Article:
Applying those principles, the court of appeals found that the Fair Housing Act of 1968, 42 U.S.C. 3614(d)(1)(c), which allows civil penalties up to $50,000 for a first violation, is consistent with the jury's award. Pet. App. a19-a20. The court noted that the district court specifically declined to impose civil penalties in light of the punitive damages award. Id. at a20. The court of appeals also reasoned that describing petitioners' conduct as "egregious may be an understatement" given their "systematic and deliberate exclusion of an entire race of people." Ibid. The court of appeals therefore concluded that the ratio of punitive to compensatory damages was not disproportionate, and the punitive damages award did not violate due process. Id. at a21.2

ARGUMENT

The decision of the court of appeals is correct and does not conflict with any decision of this Court or another court of appeals. The application by the court of appeals of settled principles of law to the facts of this case does not raise any important issue of federal law. Accordingly, the petition should be denied.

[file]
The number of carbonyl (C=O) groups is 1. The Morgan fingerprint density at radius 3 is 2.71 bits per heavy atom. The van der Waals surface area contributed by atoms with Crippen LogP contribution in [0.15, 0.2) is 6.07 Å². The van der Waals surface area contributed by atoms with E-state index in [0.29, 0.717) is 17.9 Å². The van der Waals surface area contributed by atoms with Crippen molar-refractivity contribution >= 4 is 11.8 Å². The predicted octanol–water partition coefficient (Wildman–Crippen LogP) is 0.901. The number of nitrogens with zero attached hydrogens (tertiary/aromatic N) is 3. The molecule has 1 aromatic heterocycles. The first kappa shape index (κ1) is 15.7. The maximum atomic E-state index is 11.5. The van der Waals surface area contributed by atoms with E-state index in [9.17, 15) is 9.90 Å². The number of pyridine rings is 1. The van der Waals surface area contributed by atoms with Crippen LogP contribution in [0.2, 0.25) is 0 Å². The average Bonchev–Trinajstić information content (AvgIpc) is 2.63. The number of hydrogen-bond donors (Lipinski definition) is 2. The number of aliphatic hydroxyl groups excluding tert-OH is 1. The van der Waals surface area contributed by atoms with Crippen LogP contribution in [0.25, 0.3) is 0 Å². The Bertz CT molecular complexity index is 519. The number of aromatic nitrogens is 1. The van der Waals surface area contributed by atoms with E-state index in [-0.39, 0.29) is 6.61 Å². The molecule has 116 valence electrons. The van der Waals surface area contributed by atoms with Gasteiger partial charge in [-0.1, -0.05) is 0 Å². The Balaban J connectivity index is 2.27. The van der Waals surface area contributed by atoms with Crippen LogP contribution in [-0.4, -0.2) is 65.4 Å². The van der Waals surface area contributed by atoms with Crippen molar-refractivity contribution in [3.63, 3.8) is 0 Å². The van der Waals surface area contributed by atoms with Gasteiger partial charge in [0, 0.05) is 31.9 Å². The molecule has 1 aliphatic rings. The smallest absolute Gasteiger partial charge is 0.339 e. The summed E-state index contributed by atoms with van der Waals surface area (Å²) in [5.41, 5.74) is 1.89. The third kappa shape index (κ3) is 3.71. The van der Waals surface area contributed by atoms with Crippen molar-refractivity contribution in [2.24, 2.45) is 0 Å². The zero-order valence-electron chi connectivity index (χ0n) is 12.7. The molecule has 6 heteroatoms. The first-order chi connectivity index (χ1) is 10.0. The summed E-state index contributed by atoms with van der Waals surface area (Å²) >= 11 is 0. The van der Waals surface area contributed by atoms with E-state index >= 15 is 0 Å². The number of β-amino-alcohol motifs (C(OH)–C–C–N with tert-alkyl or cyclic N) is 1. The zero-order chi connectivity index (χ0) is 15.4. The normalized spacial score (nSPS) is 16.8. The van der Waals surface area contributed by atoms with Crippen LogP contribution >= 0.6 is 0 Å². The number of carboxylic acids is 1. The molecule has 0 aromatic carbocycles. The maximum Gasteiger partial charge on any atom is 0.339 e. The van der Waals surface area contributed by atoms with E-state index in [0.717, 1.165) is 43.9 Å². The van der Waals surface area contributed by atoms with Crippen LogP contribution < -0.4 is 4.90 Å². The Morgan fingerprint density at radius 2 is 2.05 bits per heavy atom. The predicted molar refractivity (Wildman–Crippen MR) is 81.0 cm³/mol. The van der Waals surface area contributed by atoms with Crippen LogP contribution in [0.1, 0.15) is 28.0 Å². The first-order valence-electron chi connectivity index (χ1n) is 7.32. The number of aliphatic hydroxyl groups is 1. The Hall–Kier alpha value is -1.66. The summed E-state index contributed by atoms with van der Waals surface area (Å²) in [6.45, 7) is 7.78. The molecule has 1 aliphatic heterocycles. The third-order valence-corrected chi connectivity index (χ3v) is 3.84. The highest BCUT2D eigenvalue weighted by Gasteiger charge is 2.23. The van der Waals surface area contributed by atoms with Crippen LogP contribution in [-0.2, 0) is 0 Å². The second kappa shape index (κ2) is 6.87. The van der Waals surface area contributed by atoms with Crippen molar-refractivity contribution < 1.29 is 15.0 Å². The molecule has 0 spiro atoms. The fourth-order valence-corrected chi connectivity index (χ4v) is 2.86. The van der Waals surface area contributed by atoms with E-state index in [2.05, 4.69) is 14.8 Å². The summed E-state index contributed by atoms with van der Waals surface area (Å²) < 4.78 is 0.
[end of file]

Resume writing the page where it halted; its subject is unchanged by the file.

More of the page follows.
1. a. Petitioners mistakenly contend (Pet. 11-19) that the court of appeals erred in affirming the award of $100,000 in punitive damages, which they assert was so great in proportion to the $1,000 in compensatory damages that it violated their due process rights. Applying this Court's precedents, the court of appeals correctly upheld the punitive damages award.

As the court of appeals explained, this Court has identified three primary factors that a reviewing court should consider when determining whether a punitive damages award is so excessive that it violates due process: (1) the degree of reprehensibility of a defendant's conduct, (2) the ratio between the actual and potential harm and the size of the award, and (3) the availability of comparable sanctions. See BMW of N. Amer., Inc. v. Gore, 517 U.S. 559, 575 (1996) (emphasis added). Thus, "the ratio of compensatory to punitive damages * * * is simply one factor that a court must consider when evaluating whether a punitive damage award violates due process." Pet. App. a18. Moreover, there is no "mathematical bright line between the constitutionally acceptable and the constitutionally unacceptable [ratio] that would fit every case." BMW, 517 U.S. at 583 (citing TXO Prod. Corp. v. Alliance Resources Corp. 509 U.S. 443, 458 (1993)); see also Pacific Mut. Life Ins. Co. v. Haslip, 499 U.S. 1, 21-22 (1991).

[L]ow awards of compensatory damages may properly support a higher ratio than high compensatory awards, if, for example, a particularly egregious act has resulted in only a small amount of economic damages. A higher ratio may also be justified in cases in which the injury is hard to detect or the monetary value of noneconomic harm might have been difficult to determine.